Cleveland-Cliffs (NYSE:CLF) is scheduled to announce Q3 results on Tuesday, Oct. 25, before market open.
Consensus EPS estimate is $0.51 and consensus revenue estimate is $5.79B (-3.5% Y/Y).
Over the last 2 years, CLF has beaten EPS estimates 25% of the time and revenue estimates 38% of the time.
Over the last 3 months, EPS estimates have seen 4 downward revisions. Revenue estimates have seen 1 upward revision and 3 downward.
GLJ Research double downgraded Cleveland-Cliffs (CLF) as Q3 earnings estimates are too optimistic. While the Street expects Q3 EBITDA to be ~$1B, the brokerage guided for ~$820M, based on the firm's implied guidance for flattish production volumes and operating expenses, and lower Q/Q average selling prices.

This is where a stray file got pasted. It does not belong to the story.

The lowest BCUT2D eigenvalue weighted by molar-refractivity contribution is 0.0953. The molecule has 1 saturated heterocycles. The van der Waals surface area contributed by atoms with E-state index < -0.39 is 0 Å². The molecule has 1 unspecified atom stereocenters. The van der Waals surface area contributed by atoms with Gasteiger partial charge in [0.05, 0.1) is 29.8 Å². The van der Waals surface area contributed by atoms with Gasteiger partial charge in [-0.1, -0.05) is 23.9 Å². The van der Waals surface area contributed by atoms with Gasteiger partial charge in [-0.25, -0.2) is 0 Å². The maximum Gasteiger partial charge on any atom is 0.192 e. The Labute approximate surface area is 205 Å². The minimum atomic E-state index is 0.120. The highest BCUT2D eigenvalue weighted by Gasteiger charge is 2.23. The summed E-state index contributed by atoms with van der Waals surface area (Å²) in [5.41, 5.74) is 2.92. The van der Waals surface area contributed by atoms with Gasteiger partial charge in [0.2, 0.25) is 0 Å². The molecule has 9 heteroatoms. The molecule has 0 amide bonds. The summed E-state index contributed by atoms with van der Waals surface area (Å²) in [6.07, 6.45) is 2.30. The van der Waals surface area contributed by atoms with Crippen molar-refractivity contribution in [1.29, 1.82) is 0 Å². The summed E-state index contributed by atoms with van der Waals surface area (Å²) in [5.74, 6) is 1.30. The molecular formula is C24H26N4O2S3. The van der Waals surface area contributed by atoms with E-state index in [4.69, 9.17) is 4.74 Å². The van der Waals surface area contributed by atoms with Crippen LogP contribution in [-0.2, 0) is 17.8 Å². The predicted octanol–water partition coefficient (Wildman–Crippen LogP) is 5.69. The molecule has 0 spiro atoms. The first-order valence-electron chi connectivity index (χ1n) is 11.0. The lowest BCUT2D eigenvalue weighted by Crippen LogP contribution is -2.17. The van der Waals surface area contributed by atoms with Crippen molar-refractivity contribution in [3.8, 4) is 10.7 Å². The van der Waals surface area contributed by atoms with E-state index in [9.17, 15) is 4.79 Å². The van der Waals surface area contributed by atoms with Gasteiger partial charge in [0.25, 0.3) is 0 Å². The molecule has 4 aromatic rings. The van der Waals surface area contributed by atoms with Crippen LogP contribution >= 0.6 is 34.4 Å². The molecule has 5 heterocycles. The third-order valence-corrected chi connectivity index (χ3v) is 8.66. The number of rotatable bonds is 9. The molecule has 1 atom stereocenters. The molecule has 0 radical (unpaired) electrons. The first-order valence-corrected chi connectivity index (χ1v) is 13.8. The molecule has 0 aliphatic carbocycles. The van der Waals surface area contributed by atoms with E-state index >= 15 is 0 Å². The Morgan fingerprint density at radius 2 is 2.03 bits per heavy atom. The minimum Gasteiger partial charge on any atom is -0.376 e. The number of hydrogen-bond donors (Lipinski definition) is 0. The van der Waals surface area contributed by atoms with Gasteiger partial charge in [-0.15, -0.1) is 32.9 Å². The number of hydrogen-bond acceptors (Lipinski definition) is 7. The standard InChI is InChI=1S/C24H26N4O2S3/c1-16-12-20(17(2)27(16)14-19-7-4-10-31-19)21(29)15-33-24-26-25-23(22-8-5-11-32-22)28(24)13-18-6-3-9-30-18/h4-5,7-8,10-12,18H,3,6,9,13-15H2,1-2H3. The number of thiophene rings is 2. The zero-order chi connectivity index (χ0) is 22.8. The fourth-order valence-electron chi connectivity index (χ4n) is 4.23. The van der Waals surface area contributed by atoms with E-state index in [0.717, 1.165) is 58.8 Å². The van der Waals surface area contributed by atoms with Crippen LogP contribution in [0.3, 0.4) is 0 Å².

SA contributor Leo Nelissen said despite headwinds, Cleveland-Cliffs (CLF) is holding up better than expected thanks to internal supply chain resilience, fixed-price contracts, low leverage and rebounding auto production.
Shares of the steelmaker fell after its Q2 earnings missed estimates, weighed by higher operating costs and supply chain issues. CEO Lourenco Goncalves played down the threat of a recession and higher rates hurting auto demand, saying supply chain problems and COVID-related production outages led to pent-up demand for automobiles.
- Mesabi Trust (MSB) said there will be no distribution this month due to uncertainties caused by Cleveland-Cliffs' (CLF) move to extend idling of operations at Northshore Mining.
- Cleveland-Cliffs' (CLF) new 4-year labor deal with the United Steelworkers was ratified, with base wages expected to rise 20% during the contract period.
- The firm's shares likely gained after better-than-expected Q3 production data from GM and Ford as it has heavy exposure to the automotive market.
- The steelmaker reportedly raised current spot market base prices for all carbon steel hot rolled, cold rolled and coated steel products by a minimum of $75/ton.